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The Question of Federal Sympathy.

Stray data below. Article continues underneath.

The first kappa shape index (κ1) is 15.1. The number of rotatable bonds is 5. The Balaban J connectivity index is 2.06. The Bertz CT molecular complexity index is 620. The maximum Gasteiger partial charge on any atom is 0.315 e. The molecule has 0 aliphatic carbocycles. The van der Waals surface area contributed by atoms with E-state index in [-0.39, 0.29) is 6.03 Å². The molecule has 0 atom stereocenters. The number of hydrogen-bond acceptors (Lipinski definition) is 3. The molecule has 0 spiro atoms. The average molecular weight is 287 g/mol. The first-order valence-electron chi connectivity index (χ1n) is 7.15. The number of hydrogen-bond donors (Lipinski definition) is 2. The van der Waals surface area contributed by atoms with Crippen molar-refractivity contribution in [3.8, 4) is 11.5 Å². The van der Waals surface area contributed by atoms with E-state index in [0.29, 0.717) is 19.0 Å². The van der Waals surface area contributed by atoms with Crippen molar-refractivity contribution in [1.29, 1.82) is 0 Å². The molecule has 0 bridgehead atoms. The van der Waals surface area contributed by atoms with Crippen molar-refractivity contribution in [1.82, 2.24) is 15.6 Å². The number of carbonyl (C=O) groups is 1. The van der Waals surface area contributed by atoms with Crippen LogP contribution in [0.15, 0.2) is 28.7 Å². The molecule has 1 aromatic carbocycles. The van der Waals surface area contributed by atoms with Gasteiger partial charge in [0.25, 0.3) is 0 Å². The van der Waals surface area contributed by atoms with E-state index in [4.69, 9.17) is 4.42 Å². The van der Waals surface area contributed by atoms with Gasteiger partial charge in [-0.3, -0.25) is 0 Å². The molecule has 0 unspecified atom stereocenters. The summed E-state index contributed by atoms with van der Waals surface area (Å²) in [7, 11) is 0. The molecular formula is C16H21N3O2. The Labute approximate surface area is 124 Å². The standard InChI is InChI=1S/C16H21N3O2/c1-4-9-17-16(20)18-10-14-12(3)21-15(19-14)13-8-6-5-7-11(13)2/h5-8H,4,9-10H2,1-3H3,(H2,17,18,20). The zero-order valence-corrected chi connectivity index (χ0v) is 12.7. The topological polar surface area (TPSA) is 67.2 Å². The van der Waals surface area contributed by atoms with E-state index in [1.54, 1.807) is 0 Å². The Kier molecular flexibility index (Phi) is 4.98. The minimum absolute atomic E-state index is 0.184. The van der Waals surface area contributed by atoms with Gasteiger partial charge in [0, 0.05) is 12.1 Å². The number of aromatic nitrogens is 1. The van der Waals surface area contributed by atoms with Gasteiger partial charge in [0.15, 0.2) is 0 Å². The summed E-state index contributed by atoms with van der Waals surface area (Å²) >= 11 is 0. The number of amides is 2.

In the nationalisation of any territory for the purposes of the Federation, most unquestionably a factor to which full value should be attached is the present and past relation of the people of the district to the whole Federal movement. Submitted to this test, there is no place in the whole of Australia that can make the same emphatic and satisfactory response as Bathurst. It was, as we have already said, the energies, and the money, and the public spirit of Bathurst men that took the question of Federation when it was virtually a dead issue and gave it new and vigorous vitality by the People's Federal Convention held in the city in 1896. Moreover, by the very method pursued by Bathurst in the organisation of that Convention, it placed the Federal movement in such a position that the people of the several provinces became the propelling and guiding agents, and not the politicians. The force of the impulse communicated by Bathurst has never been lost. On the contrary, the impulse has gained volume and potency till, at each successive stage of the movement, the popular voice has become more plainly the determining power. Before the People's Convention, the movement was one for the politicians to juggle with—to use or not for the ends of personal ambition as they pleased. That body made the issue the dominant one of Australasian politics, and to it, and to it alone, is ascribed, even by the very politicians whom it compelled to march along with it, the resurrection and the revivification of the Federal Ideal. To the magnificent service thus rendered to the cause of national unity, there is no parellel in the records of other communities. The Bathurst people thus have proved their Federal sympathy in a way and a degree to which no other of the towns competing for the distinction of the Federal territory can approximate. Bathurst proved its loyalty to the Federal principle when to be federal was to be deemed to be erratic and to be the target for derision; and it has the gratification of knowing that other centres which were foremost in ridiculing the preliminaries of the Federal Convention, are now loudly professing the Federal feeling whose mere existence they laughed to scorn four years ago.

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